10.03.2012
By Terry Flanagan

Europe Pushes Ahead With Position Limits Despite U.S. Retraction

Despite a District of Columbia court last week blocking the introduction of ‘position limits’ in U.S. commodity markets and sending it back to regulators for an overhaul, the European Union is full-steam ahead in its determination to introduce a similar regime for the region’s derivatives industry as it looks to curb food price volatility.

With two weeks to go before position limits would have been introduced in U.S. commodity markets, a five-year battle by derivatives users to remove one of the more controversial aspects of the Dodd-Frank Act was finally won in the U.S. courtroom.

The Commodity Futures Trading Commission will now no longer be able to limit trading in commodity derivatives, much to the relief of market users who say the limits would have made little difference to price volatility and would have prevented many hedging strategies. The ruling may prove the death knell for the provision in the U.S. although the CFTC will probably contest the decision.

Across the Atlantic, meanwhile, lawmakers at the European parliament, through the MiFID II text, last week voted to introduce limits on positions that traders can hold in energy and food commodities and commodity derivatives markets. The parliament’s MiFID II plans also now have a compromise ‘position management’ system in place whereby traders will be allowed to go to pre-determined limits, which are higher than the position limits, if their trades are deemed to be hedges. This latest move has watered down the original European Commission proposals, which were vehemently opposed by many derivatives users.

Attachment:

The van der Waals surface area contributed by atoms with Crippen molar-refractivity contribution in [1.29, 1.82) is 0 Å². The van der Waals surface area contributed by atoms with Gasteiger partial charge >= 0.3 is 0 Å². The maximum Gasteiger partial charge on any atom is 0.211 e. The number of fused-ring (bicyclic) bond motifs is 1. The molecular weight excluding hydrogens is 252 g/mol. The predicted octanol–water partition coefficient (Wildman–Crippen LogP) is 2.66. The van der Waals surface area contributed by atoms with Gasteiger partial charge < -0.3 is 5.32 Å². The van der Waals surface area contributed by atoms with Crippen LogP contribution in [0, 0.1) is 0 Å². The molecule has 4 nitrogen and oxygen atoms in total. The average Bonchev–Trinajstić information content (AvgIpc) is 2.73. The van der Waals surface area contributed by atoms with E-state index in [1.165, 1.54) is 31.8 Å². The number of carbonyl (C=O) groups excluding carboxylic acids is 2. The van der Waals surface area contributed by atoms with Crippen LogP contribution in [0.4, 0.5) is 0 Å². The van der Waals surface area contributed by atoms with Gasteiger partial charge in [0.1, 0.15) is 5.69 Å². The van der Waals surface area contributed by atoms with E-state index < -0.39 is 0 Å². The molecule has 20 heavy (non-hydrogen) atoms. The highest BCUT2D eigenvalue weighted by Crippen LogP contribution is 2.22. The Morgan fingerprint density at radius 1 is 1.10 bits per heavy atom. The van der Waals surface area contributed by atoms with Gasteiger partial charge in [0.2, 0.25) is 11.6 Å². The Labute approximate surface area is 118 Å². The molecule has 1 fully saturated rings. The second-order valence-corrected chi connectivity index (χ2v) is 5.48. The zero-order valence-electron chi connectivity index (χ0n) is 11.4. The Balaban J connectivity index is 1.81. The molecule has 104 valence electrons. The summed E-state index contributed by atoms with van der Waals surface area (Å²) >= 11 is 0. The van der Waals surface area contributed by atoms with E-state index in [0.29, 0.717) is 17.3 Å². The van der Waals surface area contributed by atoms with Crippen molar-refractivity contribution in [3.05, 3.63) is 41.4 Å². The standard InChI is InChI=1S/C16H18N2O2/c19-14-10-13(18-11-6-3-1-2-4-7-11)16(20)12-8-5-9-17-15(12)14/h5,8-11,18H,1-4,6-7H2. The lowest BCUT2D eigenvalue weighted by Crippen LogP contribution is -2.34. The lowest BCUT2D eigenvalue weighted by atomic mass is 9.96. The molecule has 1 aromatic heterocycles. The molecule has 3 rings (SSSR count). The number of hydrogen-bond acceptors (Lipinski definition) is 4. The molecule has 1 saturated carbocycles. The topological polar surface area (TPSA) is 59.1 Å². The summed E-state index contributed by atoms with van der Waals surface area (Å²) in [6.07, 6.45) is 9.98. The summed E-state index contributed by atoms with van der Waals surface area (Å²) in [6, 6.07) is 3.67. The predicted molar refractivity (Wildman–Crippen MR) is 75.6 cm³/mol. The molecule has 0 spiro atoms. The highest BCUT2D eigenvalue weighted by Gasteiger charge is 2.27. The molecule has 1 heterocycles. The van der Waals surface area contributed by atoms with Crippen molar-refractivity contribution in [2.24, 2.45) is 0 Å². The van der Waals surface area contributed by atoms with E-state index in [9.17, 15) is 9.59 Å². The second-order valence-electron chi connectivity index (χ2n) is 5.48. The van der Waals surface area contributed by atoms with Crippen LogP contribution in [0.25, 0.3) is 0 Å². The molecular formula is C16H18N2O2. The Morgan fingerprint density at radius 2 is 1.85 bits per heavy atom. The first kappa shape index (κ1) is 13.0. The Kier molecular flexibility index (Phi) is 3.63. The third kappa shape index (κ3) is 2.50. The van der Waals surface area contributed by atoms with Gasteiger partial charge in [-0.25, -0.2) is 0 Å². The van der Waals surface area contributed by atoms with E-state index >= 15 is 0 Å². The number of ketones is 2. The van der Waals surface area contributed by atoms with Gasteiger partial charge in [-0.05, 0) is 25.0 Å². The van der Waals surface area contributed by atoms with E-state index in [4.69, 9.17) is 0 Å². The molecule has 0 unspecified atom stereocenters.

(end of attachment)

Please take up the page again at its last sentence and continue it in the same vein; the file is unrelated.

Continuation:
“The European Commission proposed a compulsory system of position limits, like the U.S. approach, or alternative systems which are managed by exchanges,” Judith Hardt, secretary-general of the Federation of European Securities Exchanges, which lobbies on behalf of 46 of the region’s exchanges, including the London Metal Exchange, told Markets Media.

“The European parliament has proposed to impose position limits unless companies can prove that the position is a hedge. If this is the case, they will be subject to a more flexible position management system.”

Politicians want to introduce the position limits as they believe that speculation in financial markets is contributing to higher and more volatile food and energy prices.

“Financial markets have changed radically over recent years but the current law has not managed to curb their excesses,” said Arlene McCarthy, a left-of-center U.K. MEP who is also vice chair of the parliament’s influential Economic and Monetary Affairs Committee (Econ).

“Speculation on commodity markets causes food price spikes which, ultimately, is putting the poorest people in the developing world at risk. In the face of intense lobbying by the industry we have voted in favor of mandatory position limits on speculation. We are committed to putting a brake on excessive food speculation and speculating giants profiting from hunger. We need to put an end to these practices which only serve the interests of profiteers.”

Econ voted overwhelmingly in favor of MiFID II becoming law. MiFID II now passes to the full European parliament for a vote by all MEPs before the Council of Ministers tables its own version, likely around the end of November, with input from the European Commission before the three institutions of Europe sit round a table and thrash out the final law, in a process called trialogue. Formal implementation is not expected until 2015.

“We must ensure that the full parliament vote in October closes any potential loopholes covering speculative contracts to ensure this legislation effectively limits speculation on food prices,” said McCarthy.

In the U.S., the two trade bodies that filed the District of Columbia lawsuit late last year on position limits, issued a strongly worded statement commending the court ruling.

“The position limits rule would adversely impact commodities markets and market participants, including end-users, by reducing liquidity and increasing price volatility,” said the International Swaps and Derivatives Association and the Securities Industry and Financial Markets Association in a joint statement.

“On behalf of our members in the U.S. and around the world, we are pleased that the rule has been vacated and sent back to the CFTC for reconsideration. We are committed to working with the Commission and other regulators to promote safe, efficient markets.”

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